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The Long Way Home

I recall that my mother looked forward to receiving the newsletter of Richfield Lutheran Church in the mail each week. It listed those who suffered health issues needing the intervention of prayer. Who was married, and who was buried. It contained a schedule of worship services. And it reminded her to sign me up for Daily Vacation Bible School.

The weekly mailing eventually ended while I was still a minor. Mom had to attend church each Sunday to get the printed bulletin with the same information instead.

She loved to get the mail. Mom read every-thing almost to the day she died, from furnace duct cleaning mailers to political flyers. You’d see her poring over it all and pondering what they had to say.

Most people aren’t like Mom.

The cost of printing and postage to mail newsletters has hurt many groups over recent decades, just like it ended the newsletters from RLC. But that hasn’t stopped organizations, from businesses and government to non-prof-its, from trying to communicate with their constituents, and usually not succeeding.

I thought about all this after getting regular press releases by email from the Cook County government, which is good if you’re an ink-stained wretch like me. Being in the newspaper biz, we wretched ones are skeptical that the press releases we get are the whole story.

And we’re pretty sure the County Connections pieces, called “News Posts,” published in the county’s legal newspaper and on social media, aren’t entirely forthcoming either. They are written by department heads who want to inform the public of what’s going on in their sphere of influence. Naturally, they are designed more to influence (deflect?) than in-form.

None of that is wrong, per se. After all, communication is the goal, and even one-sided communication is better than none. Who wants to communicate the negative stuff? But how many people read them?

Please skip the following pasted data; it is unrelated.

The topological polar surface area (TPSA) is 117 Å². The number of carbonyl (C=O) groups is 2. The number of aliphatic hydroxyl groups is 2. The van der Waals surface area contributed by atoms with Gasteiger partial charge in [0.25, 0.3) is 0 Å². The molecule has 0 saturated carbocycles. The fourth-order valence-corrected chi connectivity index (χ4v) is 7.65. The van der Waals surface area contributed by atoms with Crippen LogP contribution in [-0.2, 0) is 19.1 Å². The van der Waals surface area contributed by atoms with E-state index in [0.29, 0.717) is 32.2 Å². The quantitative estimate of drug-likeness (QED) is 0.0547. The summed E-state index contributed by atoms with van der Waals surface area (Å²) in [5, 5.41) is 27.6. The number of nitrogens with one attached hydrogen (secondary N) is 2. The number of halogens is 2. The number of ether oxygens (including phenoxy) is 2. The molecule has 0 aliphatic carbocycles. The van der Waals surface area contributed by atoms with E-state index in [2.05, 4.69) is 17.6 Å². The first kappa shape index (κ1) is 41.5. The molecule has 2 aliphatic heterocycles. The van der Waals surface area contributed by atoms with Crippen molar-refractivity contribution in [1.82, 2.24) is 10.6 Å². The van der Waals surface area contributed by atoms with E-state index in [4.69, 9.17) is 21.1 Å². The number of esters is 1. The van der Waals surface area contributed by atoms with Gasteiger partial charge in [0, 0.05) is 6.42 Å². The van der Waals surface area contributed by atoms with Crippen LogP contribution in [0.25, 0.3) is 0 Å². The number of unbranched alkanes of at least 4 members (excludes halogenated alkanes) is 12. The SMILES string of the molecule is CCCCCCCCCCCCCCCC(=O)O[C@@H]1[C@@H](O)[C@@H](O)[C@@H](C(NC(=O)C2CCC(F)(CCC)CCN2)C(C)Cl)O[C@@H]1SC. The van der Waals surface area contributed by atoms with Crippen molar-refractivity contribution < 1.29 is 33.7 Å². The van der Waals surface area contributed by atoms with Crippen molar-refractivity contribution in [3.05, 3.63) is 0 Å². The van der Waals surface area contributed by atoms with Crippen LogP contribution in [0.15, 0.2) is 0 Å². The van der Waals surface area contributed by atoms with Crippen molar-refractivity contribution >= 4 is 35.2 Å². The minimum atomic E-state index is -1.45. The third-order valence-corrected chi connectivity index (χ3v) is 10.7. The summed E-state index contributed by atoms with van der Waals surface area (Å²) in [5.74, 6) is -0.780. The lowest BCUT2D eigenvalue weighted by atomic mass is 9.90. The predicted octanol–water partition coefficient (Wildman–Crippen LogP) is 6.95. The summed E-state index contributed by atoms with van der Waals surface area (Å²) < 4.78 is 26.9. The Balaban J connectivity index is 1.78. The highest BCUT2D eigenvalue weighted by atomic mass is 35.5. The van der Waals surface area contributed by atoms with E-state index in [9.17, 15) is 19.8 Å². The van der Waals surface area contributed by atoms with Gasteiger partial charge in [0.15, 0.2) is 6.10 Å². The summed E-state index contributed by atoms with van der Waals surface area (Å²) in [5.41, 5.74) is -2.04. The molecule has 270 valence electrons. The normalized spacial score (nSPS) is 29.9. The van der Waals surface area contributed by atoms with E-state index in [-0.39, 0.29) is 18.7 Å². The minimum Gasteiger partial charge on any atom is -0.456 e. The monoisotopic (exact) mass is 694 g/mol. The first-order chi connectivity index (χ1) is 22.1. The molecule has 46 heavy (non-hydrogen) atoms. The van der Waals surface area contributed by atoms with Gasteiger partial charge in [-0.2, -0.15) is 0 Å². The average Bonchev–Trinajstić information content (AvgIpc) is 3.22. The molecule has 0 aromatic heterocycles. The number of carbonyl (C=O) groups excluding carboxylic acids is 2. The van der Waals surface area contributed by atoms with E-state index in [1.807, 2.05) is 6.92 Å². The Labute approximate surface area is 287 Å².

Ink-stained wretches are supposed to write about the goings on with the local government. Take the pronouncements of the servants of the taxpayers and check, even double-check them, to get some semblance of what’s going on and print it (paper or online) to be read by an interested public.

We internalize the phrase, “Even if Mom says she loves you, check with a couple of other sources just to be sure.”

The problem today is that ink-stained wretches, those getting paid to report and write, are a dwindling population, similar to the moose population here in Cook County. The wretches aren’t falling to Chronic Wasting Disease but to the financial losses from a decline in ad revenue and a dwindling population of readers. The number of public bodies and meetings that need to be reported on far exceeds the number of reporters available to find the news.

That same dwindling population of readers reflects the supply of newsletter readers as well. Most people don’t have or want to take the time to do what Mom did.

From the local PTA to the local clinic, boardroom discussions often center on how to get their message to people who need to read it most. Newsletters and emails are often the first choice. Most end up in recycling or the burn pile, unread—a sad fact. They’re as effective as those signs that say, “Pick up after your dog.”

But if you are doing a newsletter, email, or snail mail, make it worth reading. Communicate what’s happening, but tell the story of who you are and, most importantly, why you are doing what you do.

Steve Fernlund
Steve Fernlund
Typically these “about me” pages include a list of academic achievements (I have none) and positions held (I have had many, but who really cares about those?) So, in the words of the late Admiral James Stockwell, “Who am I? Why am I here?” I’m well into my seventh decade on this blue planet we call home. I’m a pretty successful husband, father, and grandfather, at least in my humble opinion. My progeny may disagree. We have four children and five grandchildren. I spent most of my professional life in the freight business. At the tender age of 40, early retirement beckoned and we moved to Grand Marais. A year after we got here, we bought and operated the Cook County News Herald, a weekly newspaper in Grand Marais. A sharp learning curve for a dumb freight broker to become a newspaper editor and publisher. By 1999 the News Herald was an acquisition target for a rapidly consolidating media market. We sold our businesses and “retired” again, buying a winter retreat in Nevada. In the fall of 2016, we returned to Grand Marais and bought a house from old friends of ours on the ridge overlooking Lake Superior. They were able to move closer to family and their Mexico winter home. And we came home to what we say is our last house. I’m a strong believer in the value of local newspapers--both online and those you can wrap a fish in. I write a weekly column and a couple of feature stories for the Northshore Journal. I’m most interested in writing about the everyday lives of local people and reporting on issues of importance to them.
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